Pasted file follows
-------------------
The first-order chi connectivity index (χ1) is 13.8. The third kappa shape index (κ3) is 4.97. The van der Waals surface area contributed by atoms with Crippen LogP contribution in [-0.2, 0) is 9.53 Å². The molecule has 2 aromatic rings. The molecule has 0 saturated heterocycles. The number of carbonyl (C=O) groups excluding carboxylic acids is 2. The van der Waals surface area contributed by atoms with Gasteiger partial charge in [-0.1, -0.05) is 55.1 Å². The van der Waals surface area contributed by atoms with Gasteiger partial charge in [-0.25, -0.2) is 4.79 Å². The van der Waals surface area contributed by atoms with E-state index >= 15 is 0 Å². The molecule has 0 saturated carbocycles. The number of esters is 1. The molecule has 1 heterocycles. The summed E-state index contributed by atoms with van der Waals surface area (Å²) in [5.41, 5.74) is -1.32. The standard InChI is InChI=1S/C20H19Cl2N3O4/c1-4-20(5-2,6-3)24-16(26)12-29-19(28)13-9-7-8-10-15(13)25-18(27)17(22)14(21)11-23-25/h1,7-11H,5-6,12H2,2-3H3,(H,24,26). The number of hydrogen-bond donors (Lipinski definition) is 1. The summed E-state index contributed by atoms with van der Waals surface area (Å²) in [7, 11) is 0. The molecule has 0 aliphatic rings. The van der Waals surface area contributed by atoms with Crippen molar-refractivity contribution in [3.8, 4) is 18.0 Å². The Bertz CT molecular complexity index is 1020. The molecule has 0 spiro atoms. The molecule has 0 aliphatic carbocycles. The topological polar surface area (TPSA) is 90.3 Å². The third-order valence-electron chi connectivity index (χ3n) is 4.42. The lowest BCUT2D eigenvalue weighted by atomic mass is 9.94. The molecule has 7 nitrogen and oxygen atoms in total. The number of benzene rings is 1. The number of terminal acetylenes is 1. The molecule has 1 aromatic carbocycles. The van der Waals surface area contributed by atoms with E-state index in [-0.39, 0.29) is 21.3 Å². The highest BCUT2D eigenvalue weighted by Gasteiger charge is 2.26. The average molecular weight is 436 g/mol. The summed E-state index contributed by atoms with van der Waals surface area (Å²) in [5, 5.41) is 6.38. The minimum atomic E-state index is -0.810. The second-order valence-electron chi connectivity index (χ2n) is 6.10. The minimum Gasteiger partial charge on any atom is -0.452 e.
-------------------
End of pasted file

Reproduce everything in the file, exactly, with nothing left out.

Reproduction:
The first-order chi connectivity index (χ1) is 13.8. The third kappa shape index (κ3) is 4.97. The van der Waals surface area contributed by atoms with Crippen LogP contribution in [-0.2, 0) is 9.53 Å². The molecule has 2 aromatic rings. The molecule has 0 saturated heterocycles. The number of carbonyl (C=O) groups excluding carboxylic acids is 2. The van der Waals surface area contributed by atoms with Gasteiger partial charge in [-0.1, -0.05) is 55.1 Å². The van der Waals surface area contributed by atoms with Gasteiger partial charge in [-0.25, -0.2) is 4.79 Å². The van der Waals surface area contributed by atoms with E-state index >= 15 is 0 Å². The molecule has 0 saturated carbocycles. The number of esters is 1. The molecule has 1 heterocycles. The summed E-state index contributed by atoms with van der Waals surface area (Å²) in [5.41, 5.74) is -1.32. The standard InChI is InChI=1S/C20H19Cl2N3O4/c1-4-20(5-2,6-3)24-16(26)12-29-19(28)13-9-7-8-10-15(13)25-18(27)17(22)14(21)11-23-25/h1,7-11H,5-6,12H2,2-3H3,(H,24,26). The number of hydrogen-bond donors (Lipinski definition) is 1. The summed E-state index contributed by atoms with van der Waals surface area (Å²) in [7, 11) is 0. The molecule has 0 aliphatic rings. The van der Waals surface area contributed by atoms with Crippen molar-refractivity contribution in [3.8, 4) is 18.0 Å². The Bertz CT molecular complexity index is 1020. The molecule has 0 spiro atoms. The molecule has 0 aliphatic carbocycles. The topological polar surface area (TPSA) is 90.3 Å². The third-order valence-electron chi connectivity index (χ3n) is 4.42. The lowest BCUT2D eigenvalue weighted by atomic mass is 9.94. The molecule has 7 nitrogen and oxygen atoms in total. The number of benzene rings is 1. The number of terminal acetylenes is 1. The molecule has 1 aromatic carbocycles. The van der Waals surface area contributed by atoms with E-state index in [-0.39, 0.29) is 21.3 Å². The highest BCUT2D eigenvalue weighted by Gasteiger charge is 2.26. The average molecular weight is 436 g/mol. The summed E-state index contributed by atoms with van der Waals surface area (Å²) in [5, 5.41) is 6.38. The minimum atomic E-state index is -0.810. The second-order valence-electron chi connectivity index (χ2n) is 6.10. The minimum Gasteiger partial charge on any atom is -0.452 e.